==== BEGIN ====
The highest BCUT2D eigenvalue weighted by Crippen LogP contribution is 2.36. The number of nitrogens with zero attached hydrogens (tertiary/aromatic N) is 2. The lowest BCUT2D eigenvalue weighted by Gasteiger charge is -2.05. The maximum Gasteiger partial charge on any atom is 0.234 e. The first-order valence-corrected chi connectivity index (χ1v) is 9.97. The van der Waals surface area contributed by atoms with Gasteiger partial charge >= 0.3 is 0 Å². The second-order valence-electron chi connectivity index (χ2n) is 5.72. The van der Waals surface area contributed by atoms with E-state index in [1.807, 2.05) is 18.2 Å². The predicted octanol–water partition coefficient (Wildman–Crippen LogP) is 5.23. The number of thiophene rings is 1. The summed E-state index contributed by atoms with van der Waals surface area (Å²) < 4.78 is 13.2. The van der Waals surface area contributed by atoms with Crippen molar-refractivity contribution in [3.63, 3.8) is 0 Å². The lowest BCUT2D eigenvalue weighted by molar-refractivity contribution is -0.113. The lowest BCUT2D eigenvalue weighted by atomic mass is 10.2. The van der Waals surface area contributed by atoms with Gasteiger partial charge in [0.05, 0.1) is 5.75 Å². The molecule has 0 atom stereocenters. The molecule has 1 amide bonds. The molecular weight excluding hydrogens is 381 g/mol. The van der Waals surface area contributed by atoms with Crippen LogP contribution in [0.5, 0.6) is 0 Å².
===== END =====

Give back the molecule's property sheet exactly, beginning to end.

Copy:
The highest BCUT2D eigenvalue weighted by Crippen LogP contribution is 2.36. The number of nitrogens with zero attached hydrogens (tertiary/aromatic N) is 2. The lowest BCUT2D eigenvalue weighted by Gasteiger charge is -2.05. The maximum Gasteiger partial charge on any atom is 0.234 e. The first-order valence-corrected chi connectivity index (χ1v) is 9.97. The van der Waals surface area contributed by atoms with Gasteiger partial charge >= 0.3 is 0 Å². The second-order valence-electron chi connectivity index (χ2n) is 5.72. The van der Waals surface area contributed by atoms with E-state index in [1.807, 2.05) is 18.2 Å². The predicted octanol–water partition coefficient (Wildman–Crippen LogP) is 5.23. The number of thiophene rings is 1. The summed E-state index contributed by atoms with van der Waals surface area (Å²) < 4.78 is 13.2. The van der Waals surface area contributed by atoms with Crippen molar-refractivity contribution in [3.63, 3.8) is 0 Å². The lowest BCUT2D eigenvalue weighted by molar-refractivity contribution is -0.113. The lowest BCUT2D eigenvalue weighted by atomic mass is 10.2. The van der Waals surface area contributed by atoms with Gasteiger partial charge in [0.05, 0.1) is 5.75 Å². The molecule has 0 atom stereocenters. The molecule has 1 amide bonds. The molecular weight excluding hydrogens is 381 g/mol. The van der Waals surface area contributed by atoms with Crippen LogP contribution in [0.5, 0.6) is 0 Å².